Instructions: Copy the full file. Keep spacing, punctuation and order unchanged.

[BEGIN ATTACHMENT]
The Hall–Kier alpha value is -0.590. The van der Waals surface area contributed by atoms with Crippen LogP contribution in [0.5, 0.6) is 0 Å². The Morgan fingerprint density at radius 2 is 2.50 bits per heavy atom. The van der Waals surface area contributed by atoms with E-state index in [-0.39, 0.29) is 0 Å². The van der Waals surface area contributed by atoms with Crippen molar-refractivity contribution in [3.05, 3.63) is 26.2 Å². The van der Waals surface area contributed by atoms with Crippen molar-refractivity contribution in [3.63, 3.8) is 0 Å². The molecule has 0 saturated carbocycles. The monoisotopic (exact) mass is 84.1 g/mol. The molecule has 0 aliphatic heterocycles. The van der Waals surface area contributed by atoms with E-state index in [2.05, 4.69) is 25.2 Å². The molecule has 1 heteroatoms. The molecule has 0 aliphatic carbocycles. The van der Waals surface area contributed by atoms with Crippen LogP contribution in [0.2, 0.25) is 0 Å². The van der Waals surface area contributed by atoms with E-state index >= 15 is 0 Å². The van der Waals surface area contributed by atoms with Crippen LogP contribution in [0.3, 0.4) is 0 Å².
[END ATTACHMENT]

The Hall–Kier alpha value is -0.590. The van der Waals surface area contributed by atoms with Crippen LogP contribution in [0.5, 0.6) is 0 Å². The Morgan fingerprint density at radius 2 is 2.50 bits per heavy atom. The van der Waals surface area contributed by atoms with E-state index in [-0.39, 0.29) is 0 Å². The van der Waals surface area contributed by atoms with Crippen molar-refractivity contribution in [3.05, 3.63) is 26.2 Å². The van der Waals surface area contributed by atoms with Crippen molar-refractivity contribution in [3.63, 3.8) is 0 Å². The molecule has 0 saturated carbocycles. The monoisotopic (exact) mass is 84.1 g/mol. The molecule has 0 aliphatic heterocycles. The van der Waals surface area contributed by atoms with E-state index in [2.05, 4.69) is 25.2 Å². The molecule has 1 heteroatoms. The molecule has 0 aliphatic carbocycles. The van der Waals surface area contributed by atoms with Crippen LogP contribution in [0.2, 0.25) is 0 Å². The van der Waals surface area contributed by atoms with E-state index >= 15 is 0 Å². The van der Waals surface area contributed by atoms with Crippen LogP contribution in [0.3, 0.4) is 0 Å².